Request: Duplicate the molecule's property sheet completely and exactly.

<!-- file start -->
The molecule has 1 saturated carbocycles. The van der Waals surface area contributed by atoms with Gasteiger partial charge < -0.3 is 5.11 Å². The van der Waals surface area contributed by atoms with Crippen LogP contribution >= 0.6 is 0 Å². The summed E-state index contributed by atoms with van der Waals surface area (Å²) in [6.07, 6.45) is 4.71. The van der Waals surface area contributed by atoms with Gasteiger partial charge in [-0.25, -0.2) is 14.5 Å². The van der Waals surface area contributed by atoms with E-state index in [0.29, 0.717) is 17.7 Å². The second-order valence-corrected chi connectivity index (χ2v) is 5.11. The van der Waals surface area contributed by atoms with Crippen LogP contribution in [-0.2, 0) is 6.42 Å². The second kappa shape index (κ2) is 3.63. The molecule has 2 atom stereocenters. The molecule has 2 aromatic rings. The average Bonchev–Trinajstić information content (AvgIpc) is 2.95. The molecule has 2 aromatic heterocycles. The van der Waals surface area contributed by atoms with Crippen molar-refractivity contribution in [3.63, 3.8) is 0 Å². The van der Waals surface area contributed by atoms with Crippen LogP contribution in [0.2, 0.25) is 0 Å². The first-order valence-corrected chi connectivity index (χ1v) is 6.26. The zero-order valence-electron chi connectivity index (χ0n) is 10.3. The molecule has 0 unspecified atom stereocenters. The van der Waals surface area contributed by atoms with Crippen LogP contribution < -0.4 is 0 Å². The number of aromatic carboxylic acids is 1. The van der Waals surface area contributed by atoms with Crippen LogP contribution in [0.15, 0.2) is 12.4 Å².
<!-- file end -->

The molecule has 1 saturated carbocycles. The van der Waals surface area contributed by atoms with Gasteiger partial charge < -0.3 is 5.11 Å². The van der Waals surface area contributed by atoms with Crippen LogP contribution >= 0.6 is 0 Å². The summed E-state index contributed by atoms with van der Waals surface area (Å²) in [6.07, 6.45) is 4.71. The van der Waals surface area contributed by atoms with Gasteiger partial charge in [-0.25, -0.2) is 14.5 Å². The van der Waals surface area contributed by atoms with E-state index in [0.29, 0.717) is 17.7 Å². The second-order valence-corrected chi connectivity index (χ2v) is 5.11. The van der Waals surface area contributed by atoms with Crippen LogP contribution in [-0.2, 0) is 6.42 Å². The second kappa shape index (κ2) is 3.63. The molecule has 2 atom stereocenters. The molecule has 2 aromatic rings. The average Bonchev–Trinajstić information content (AvgIpc) is 2.95. The molecule has 2 aromatic heterocycles. The van der Waals surface area contributed by atoms with Crippen molar-refractivity contribution in [3.63, 3.8) is 0 Å². The van der Waals surface area contributed by atoms with Crippen LogP contribution in [0.2, 0.25) is 0 Å². The first-order valence-corrected chi connectivity index (χ1v) is 6.26. The zero-order valence-electron chi connectivity index (χ0n) is 10.3. The molecule has 0 unspecified atom stereocenters. The van der Waals surface area contributed by atoms with Crippen LogP contribution < -0.4 is 0 Å². The number of aromatic carboxylic acids is 1. The van der Waals surface area contributed by atoms with Crippen LogP contribution in [0.15, 0.2) is 12.4 Å².